A Simple Example of How Money is Created by the Banks

As it has been often repeated on this site banks create money by making loans. But what are the real reifications of this and what are the mechanisms. Let's look at a simple example.

A person wants to buy a house. The price of the house is $100,000. For the sake of argument let's say the person goes to the bank for a 100% loan. This would be unheard of (since the last depression) before until the era of Greenspan easy money and the Greenspan housing bubble.

The bank grants the loan and the person has a $100,000 mortgage. The $100,000 paid to the seller was created by the bank and begins circulating in the economy. The bank does not need to have $100,000 cash in its vaults to make a $100,000 loan. It just needs enough "reserve" to meet its fractional reserve banking requirements and it creates the $100,000 by lending it.

The bank expects the person who received to load to pay back a total of $300,000 over the next 30 years. The $300,000 is the payment of the principle (the original $100,0000 and interest. The bank does not create the additional $200,000 and this never goes into circulation. What this means is that the person who received the loan has to fight with everyone else for that extra $200,000 over the next 30 years. This person is forced to compete for a resource (that extra money) that does not exist.

The economic theory is that the real economy will grow. The real economy being real production. This will also grow the money supply. The problem is when the real economy doesn't grow fast enough. The debt economy grows the debt faster than the real economy can grow the money to pay the debt. So what has to happen when this occurs? It's simple; some people must lose money or go bankrupt so that other people can pay the debts.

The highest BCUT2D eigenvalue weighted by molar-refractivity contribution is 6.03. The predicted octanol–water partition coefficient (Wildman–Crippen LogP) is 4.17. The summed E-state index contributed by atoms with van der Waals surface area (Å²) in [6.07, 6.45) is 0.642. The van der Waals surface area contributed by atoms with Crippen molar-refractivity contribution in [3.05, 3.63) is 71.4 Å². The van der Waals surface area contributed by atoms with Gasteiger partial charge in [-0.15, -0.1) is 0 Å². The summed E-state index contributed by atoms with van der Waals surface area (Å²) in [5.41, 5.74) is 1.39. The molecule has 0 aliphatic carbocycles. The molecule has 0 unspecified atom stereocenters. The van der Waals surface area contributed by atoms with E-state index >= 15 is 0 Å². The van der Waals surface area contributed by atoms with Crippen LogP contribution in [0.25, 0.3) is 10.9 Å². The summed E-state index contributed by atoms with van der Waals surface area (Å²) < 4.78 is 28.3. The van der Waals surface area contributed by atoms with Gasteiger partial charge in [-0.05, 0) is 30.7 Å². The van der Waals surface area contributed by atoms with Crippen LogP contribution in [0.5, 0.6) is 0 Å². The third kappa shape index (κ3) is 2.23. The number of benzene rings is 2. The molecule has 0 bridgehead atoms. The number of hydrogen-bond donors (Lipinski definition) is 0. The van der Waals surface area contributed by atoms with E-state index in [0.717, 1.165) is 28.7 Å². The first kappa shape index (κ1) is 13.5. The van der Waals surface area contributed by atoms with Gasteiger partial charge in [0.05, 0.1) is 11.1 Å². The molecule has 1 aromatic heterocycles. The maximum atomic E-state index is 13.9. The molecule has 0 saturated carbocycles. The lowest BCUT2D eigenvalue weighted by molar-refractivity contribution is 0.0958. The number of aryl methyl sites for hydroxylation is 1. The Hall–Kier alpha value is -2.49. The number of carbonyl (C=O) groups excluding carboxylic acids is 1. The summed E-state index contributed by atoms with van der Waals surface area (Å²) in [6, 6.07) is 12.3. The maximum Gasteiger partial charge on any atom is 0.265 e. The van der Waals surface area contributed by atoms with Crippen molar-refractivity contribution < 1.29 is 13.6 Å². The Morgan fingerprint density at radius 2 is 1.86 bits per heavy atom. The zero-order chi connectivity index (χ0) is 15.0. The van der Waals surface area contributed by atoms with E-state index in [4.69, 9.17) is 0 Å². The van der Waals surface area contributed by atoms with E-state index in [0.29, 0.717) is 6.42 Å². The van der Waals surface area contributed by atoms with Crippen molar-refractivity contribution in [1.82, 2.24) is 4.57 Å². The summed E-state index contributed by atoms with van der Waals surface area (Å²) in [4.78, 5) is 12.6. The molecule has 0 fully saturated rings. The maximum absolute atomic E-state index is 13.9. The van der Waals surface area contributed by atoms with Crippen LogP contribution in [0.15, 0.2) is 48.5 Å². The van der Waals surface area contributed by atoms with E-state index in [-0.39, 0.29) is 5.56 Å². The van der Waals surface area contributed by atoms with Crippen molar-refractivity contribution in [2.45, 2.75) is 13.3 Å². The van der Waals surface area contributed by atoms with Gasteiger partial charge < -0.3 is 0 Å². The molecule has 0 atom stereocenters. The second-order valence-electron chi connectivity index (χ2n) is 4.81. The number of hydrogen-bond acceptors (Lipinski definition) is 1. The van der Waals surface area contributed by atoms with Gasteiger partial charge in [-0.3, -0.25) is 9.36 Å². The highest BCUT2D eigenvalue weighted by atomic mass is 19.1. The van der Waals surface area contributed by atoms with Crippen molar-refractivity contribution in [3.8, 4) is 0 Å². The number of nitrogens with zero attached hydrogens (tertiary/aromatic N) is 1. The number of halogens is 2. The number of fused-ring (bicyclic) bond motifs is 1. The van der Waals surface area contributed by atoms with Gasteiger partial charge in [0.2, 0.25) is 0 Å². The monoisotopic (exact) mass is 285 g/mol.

There are other side effects. To pay the interest without a large number of the population going bankrupt requires endless economic growth. Many people view economic growth as being all good. That is not always the case. Either new money (new debts) have to be created to put enough new money into circulation to pay today's interest or resources must be secured from the land or people (labor) to create wealth that can be converted to money. This results in the necessity to always create debt bubbles, which are not sustainable, or in a scorched earth policy where people and companies consume resources to pay today's interest without worrying about how to pay tomorrows interest. This consumption becomes unsustainable and the environment suffers.

The collection of interest also results in a shifting of wealth from the many to the few. Wealth becomes concentrated. Throughout history countries that have seen large concentrations of wealth have always fallen.